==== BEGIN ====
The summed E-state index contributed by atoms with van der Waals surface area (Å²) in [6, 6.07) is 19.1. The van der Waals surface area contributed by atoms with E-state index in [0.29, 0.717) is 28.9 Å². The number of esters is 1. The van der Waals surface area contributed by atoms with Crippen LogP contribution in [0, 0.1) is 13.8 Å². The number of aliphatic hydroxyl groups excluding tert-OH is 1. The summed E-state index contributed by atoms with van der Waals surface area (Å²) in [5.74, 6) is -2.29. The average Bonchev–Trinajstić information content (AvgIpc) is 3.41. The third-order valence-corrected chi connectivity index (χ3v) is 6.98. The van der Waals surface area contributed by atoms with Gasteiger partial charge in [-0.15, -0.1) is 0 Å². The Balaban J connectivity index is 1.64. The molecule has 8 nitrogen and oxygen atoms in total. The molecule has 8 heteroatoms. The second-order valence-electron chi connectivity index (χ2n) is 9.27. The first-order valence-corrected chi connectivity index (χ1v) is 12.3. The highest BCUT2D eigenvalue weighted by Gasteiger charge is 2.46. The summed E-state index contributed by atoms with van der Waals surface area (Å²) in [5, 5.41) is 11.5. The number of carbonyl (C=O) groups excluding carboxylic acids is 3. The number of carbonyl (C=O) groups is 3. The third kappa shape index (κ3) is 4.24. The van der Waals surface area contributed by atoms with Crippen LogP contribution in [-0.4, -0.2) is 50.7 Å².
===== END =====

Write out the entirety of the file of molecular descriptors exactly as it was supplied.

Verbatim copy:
The summed E-state index contributed by atoms with van der Waals surface area (Å²) in [6, 6.07) is 19.1. The van der Waals surface area contributed by atoms with E-state index in [0.29, 0.717) is 28.9 Å². The number of esters is 1. The van der Waals surface area contributed by atoms with Crippen LogP contribution in [0, 0.1) is 13.8 Å². The number of aliphatic hydroxyl groups excluding tert-OH is 1. The summed E-state index contributed by atoms with van der Waals surface area (Å²) in [5.74, 6) is -2.29. The average Bonchev–Trinajstić information content (AvgIpc) is 3.41. The third-order valence-corrected chi connectivity index (χ3v) is 6.98. The van der Waals surface area contributed by atoms with Gasteiger partial charge in [-0.15, -0.1) is 0 Å². The Balaban J connectivity index is 1.64. The molecule has 8 nitrogen and oxygen atoms in total. The molecule has 8 heteroatoms. The second-order valence-electron chi connectivity index (χ2n) is 9.27. The first-order valence-corrected chi connectivity index (χ1v) is 12.3. The highest BCUT2D eigenvalue weighted by Gasteiger charge is 2.46. The summed E-state index contributed by atoms with van der Waals surface area (Å²) in [5, 5.41) is 11.5. The number of carbonyl (C=O) groups excluding carboxylic acids is 3. The number of carbonyl (C=O) groups is 3. The third kappa shape index (κ3) is 4.24. The van der Waals surface area contributed by atoms with Crippen LogP contribution in [-0.4, -0.2) is 50.7 Å².